The U.S. Environmental Protection Agency has approved the registration of three dicamba-based herbicides, despite previous federal court decisions invalidating earlier registrations and a growing number of complaints about the products’ safety.
The EPA approved new five-year registrations for Monsanto Co./Bayer Ag’s XtendiMax with VaporGrip Technology and BASF’s Engenia Herbicide and extended the registration for Syngenta’s Tavium Plus VaporGrip for use on dicamba-tolerant cotton and soybeans until 2025.
The registration allows the sale and use of the products as long as several control measures are followed, including the mandatory addition of a pH-buffering agent to tanks when the products are used, mandatory downwind buffer areas where some listed species are located, the simplification of labels and use directions and strict application deadlines for soybeans and cotton.
“With today’s decision, farmers now have the certainty they need to make plans for their 2021 growing season,” said EPA administrator Andrew Wheeler. “After reviewing substantial amounts of new information, conducting scientific assessments based on the best available science and carefully considering input from stakeholders we have reached a resolution that is good for our farmers and our environment.”
The news of the registrations was welcomed by farming organizations and elected officials in Indiana.
“We’re please the EPA has approved a new registration for dicamba that will allow farmers to plan for the next few years, removing a cloud of recent uncertainty,” said American Farm Bureau Federation President Zippy Duvall. “The registration demonstrates EPA’s continued commitment to using sound science to support its registration decisions and ensures farmers have access to a much-needed tool for weed management.”
U.S. Rep. Jim Baird, Indiana’s sole representative in the House Agriculture Committee or any of its subcommittees, echoed the sentiment.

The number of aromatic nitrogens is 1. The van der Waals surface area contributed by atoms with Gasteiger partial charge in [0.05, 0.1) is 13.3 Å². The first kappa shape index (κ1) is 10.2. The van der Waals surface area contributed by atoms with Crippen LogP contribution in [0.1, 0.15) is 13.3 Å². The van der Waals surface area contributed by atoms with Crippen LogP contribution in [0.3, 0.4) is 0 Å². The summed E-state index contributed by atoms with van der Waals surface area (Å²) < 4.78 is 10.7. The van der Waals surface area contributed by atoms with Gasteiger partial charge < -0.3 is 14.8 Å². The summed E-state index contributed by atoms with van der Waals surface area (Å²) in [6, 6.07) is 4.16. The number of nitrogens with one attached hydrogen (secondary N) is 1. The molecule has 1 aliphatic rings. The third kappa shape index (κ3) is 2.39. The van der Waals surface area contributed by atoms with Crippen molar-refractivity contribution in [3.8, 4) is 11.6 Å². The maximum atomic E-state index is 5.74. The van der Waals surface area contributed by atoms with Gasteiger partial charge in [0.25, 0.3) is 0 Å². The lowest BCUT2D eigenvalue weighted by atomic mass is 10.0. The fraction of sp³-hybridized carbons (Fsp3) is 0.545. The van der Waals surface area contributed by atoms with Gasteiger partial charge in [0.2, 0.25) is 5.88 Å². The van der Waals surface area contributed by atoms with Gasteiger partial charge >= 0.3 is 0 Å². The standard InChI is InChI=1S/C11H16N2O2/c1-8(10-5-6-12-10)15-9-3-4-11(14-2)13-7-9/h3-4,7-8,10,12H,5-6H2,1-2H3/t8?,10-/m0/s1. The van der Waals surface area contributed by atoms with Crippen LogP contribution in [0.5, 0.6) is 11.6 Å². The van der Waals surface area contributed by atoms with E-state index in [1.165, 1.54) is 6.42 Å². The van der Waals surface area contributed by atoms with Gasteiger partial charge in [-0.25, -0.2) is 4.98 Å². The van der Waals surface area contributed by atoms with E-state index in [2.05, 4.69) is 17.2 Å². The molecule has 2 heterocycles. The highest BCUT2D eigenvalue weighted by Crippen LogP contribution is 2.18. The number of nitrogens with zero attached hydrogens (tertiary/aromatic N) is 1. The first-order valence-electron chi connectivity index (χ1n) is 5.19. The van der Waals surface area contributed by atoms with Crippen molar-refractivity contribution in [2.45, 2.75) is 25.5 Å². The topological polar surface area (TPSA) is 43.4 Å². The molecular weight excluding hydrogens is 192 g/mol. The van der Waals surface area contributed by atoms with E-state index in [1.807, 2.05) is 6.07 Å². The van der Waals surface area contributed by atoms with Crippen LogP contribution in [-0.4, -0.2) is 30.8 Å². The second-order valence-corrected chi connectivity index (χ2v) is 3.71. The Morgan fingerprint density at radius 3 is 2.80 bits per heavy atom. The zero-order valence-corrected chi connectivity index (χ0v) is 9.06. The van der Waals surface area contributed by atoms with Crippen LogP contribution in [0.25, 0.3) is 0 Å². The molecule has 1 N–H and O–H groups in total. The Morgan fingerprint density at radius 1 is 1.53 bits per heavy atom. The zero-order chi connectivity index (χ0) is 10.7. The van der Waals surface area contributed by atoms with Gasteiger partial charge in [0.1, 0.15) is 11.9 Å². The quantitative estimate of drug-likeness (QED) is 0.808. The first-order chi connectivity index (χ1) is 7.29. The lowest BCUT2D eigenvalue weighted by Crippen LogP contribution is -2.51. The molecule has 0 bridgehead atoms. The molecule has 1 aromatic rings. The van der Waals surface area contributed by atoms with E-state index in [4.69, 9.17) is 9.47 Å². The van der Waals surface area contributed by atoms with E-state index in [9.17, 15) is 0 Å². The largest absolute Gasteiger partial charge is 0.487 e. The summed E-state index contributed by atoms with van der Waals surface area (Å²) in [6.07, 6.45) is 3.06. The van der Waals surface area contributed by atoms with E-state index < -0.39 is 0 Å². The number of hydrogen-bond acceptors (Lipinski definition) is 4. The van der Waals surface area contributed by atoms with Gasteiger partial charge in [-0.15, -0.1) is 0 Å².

“The recent EPA announcement on dicamba is good news for Hoosier farmers. This allows our agricultural community to plan and prepare with certainty for next year’s growing season. I am glad local regulators, researchers and growers provided input that resulted in a common sense solution which will benefit farmers and ensure our environment is protected,” Baird said.
The new registrations come after an EPA loss in federal court in June that invalidated registrations for XtendiMax, Engenia and a third dicamba product.
The U.S. Court of Appeals for the Ninth Circuit ruled against the EPA’s registration, saying the EPA understated or entirely failed to acknowledge the dicamba products’ risks when the agency granted them conditional registrations.
Dicamba was introduced in the 1960s, but gained in popularity in the 2010s as plants became resistant to glyphosate, another herbicidal chemical with various health risks, after decades of application.
Dicamba has been linked to an increased risk of developing several cancers, including liver and intrahepatic bile duct cancer, chronic lymphocytic leukemia and mantle cell lymphoma.
The chemical is highly soluble in water, making it extremely mobile in soil. That means it could easily contaminate groundwater, if given the chance.
Dicamba also has a tendency to drift into nearby fields, damaging crops that are not engineered to be dicamba-resistant.
The Office of Indiana State Chemist found that dicamba drift complaints from farmers increased greatly in the last decade.
Between 2008 and 2016, the yearly average for dicamba drift complaints was five. After dicamba was introduced for soybeans in 2017, the average number of complaints has risen to 153. The highest number of complaints was 185 in 2019.
The OISC instituted an application cut-off date of June 20 to limit drift incidents.
The appeals court found that EPA had minimized drift damage in its race to get the products registered.
“[T]he EPA substantially understated the amount of dicamba damage during the 2017 and 2018 growing years, characterizing the damage as ‘potential’ and ‘alleged,’ and claiming there was insufficient data from which to estimate the amount of damage. In fact, record evidence shows that [over-the-top] application of dicamba herbicides in 2017 and 2018 had caused enormous and unprecedented damage,” the court wrote.
The court ordered the EPA to cancel the registrations, which banned the sale or purchase of the products under the previous registration. The EPA also allowed farmers to use their existing stocks of the herbicide until July 31, 2020.
The new registrations will allow the sale and use of the products, although application for soybeans will only be allowed until June 30 and cotton until July 30.
The OISC’s Indiana Pesticide Review Board will hold a meeting Nov. 18 to evaluate how the new registrations and label requirements might be implemented and enforced in Indiana.